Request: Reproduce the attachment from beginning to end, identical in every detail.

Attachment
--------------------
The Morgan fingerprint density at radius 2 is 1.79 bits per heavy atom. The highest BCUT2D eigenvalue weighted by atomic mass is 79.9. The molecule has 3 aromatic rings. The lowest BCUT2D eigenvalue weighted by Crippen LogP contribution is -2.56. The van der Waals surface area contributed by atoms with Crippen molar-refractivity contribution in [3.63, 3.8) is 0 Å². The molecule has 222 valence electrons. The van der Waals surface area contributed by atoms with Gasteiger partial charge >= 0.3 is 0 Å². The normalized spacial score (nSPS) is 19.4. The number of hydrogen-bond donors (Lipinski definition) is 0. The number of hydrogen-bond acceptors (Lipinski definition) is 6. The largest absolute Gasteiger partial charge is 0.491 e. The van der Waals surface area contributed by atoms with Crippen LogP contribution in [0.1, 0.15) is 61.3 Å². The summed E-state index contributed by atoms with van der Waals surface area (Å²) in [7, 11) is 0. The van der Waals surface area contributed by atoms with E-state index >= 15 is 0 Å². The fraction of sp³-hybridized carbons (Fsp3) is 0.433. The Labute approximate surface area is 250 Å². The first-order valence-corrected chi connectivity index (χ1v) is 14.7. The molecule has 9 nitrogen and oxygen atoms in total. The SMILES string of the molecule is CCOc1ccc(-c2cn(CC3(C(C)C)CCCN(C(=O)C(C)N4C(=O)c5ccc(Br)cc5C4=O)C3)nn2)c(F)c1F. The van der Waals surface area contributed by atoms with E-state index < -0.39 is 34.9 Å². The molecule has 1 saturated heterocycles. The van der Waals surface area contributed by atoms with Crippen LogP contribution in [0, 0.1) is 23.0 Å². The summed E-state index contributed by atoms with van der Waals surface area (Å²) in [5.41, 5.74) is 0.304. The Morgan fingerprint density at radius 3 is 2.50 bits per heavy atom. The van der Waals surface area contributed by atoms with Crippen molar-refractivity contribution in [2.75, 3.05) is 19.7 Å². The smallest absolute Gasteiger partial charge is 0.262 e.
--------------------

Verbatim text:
The Morgan fingerprint density at radius 2 is 1.79 bits per heavy atom. The highest BCUT2D eigenvalue weighted by atomic mass is 79.9. The molecule has 3 aromatic rings. The lowest BCUT2D eigenvalue weighted by Crippen LogP contribution is -2.56. The van der Waals surface area contributed by atoms with Crippen molar-refractivity contribution in [3.63, 3.8) is 0 Å². The molecule has 222 valence electrons. The van der Waals surface area contributed by atoms with Gasteiger partial charge >= 0.3 is 0 Å². The normalized spacial score (nSPS) is 19.4. The number of hydrogen-bond donors (Lipinski definition) is 0. The number of hydrogen-bond acceptors (Lipinski definition) is 6. The largest absolute Gasteiger partial charge is 0.491 e. The van der Waals surface area contributed by atoms with Crippen LogP contribution in [0.1, 0.15) is 61.3 Å². The summed E-state index contributed by atoms with van der Waals surface area (Å²) in [7, 11) is 0. The van der Waals surface area contributed by atoms with E-state index >= 15 is 0 Å². The fraction of sp³-hybridized carbons (Fsp3) is 0.433. The Labute approximate surface area is 250 Å². The first-order valence-corrected chi connectivity index (χ1v) is 14.7. The molecule has 9 nitrogen and oxygen atoms in total. The SMILES string of the molecule is CCOc1ccc(-c2cn(CC3(C(C)C)CCCN(C(=O)C(C)N4C(=O)c5ccc(Br)cc5C4=O)C3)nn2)c(F)c1F. The van der Waals surface area contributed by atoms with E-state index < -0.39 is 34.9 Å². The molecule has 1 saturated heterocycles. The van der Waals surface area contributed by atoms with Crippen LogP contribution in [0, 0.1) is 23.0 Å². The summed E-state index contributed by atoms with van der Waals surface area (Å²) in [5.41, 5.74) is 0.304. The Morgan fingerprint density at radius 3 is 2.50 bits per heavy atom. The van der Waals surface area contributed by atoms with Crippen molar-refractivity contribution in [2.75, 3.05) is 19.7 Å². The smallest absolute Gasteiger partial charge is 0.262 e.